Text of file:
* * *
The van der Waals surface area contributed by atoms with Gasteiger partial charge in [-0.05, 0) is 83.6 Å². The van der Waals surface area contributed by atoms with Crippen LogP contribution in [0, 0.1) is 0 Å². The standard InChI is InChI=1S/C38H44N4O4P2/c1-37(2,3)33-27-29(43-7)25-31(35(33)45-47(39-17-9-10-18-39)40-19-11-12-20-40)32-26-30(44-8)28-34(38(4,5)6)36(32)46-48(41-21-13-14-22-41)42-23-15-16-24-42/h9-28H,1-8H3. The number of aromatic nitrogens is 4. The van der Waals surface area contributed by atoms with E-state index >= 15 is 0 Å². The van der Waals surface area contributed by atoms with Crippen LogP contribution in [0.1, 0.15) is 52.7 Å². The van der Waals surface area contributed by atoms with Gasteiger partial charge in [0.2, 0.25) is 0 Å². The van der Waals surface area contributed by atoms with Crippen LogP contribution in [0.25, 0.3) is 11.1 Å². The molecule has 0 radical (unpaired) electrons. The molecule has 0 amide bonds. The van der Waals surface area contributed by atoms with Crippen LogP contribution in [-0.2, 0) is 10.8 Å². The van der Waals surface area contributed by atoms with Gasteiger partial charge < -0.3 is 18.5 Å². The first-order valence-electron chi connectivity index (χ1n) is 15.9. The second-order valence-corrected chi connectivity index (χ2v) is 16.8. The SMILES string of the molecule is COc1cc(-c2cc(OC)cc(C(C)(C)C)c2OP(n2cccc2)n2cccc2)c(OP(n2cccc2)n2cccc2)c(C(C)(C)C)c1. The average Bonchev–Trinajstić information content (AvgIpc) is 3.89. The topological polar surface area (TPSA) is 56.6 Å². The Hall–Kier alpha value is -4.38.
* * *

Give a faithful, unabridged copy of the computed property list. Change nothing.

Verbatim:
The van der Waals surface area contributed by atoms with Gasteiger partial charge in [-0.05, 0) is 83.6 Å². The van der Waals surface area contributed by atoms with Crippen LogP contribution in [0, 0.1) is 0 Å². The standard InChI is InChI=1S/C38H44N4O4P2/c1-37(2,3)33-27-29(43-7)25-31(35(33)45-47(39-17-9-10-18-39)40-19-11-12-20-40)32-26-30(44-8)28-34(38(4,5)6)36(32)46-48(41-21-13-14-22-41)42-23-15-16-24-42/h9-28H,1-8H3. The number of aromatic nitrogens is 4. The van der Waals surface area contributed by atoms with E-state index >= 15 is 0 Å². The van der Waals surface area contributed by atoms with Crippen LogP contribution in [0.1, 0.15) is 52.7 Å². The van der Waals surface area contributed by atoms with Gasteiger partial charge in [0.2, 0.25) is 0 Å². The van der Waals surface area contributed by atoms with Crippen LogP contribution in [0.25, 0.3) is 11.1 Å². The molecule has 0 radical (unpaired) electrons. The molecule has 0 amide bonds. The van der Waals surface area contributed by atoms with Crippen LogP contribution in [-0.2, 0) is 10.8 Å². The van der Waals surface area contributed by atoms with Gasteiger partial charge < -0.3 is 18.5 Å². The first-order valence-electron chi connectivity index (χ1n) is 15.9. The second-order valence-corrected chi connectivity index (χ2v) is 16.8. The SMILES string of the molecule is COc1cc(-c2cc(OC)cc(C(C)(C)C)c2OP(n2cccc2)n2cccc2)c(OP(n2cccc2)n2cccc2)c(C(C)(C)C)c1. The average Bonchev–Trinajstić information content (AvgIpc) is 3.89. The topological polar surface area (TPSA) is 56.6 Å². The Hall–Kier alpha value is -4.38.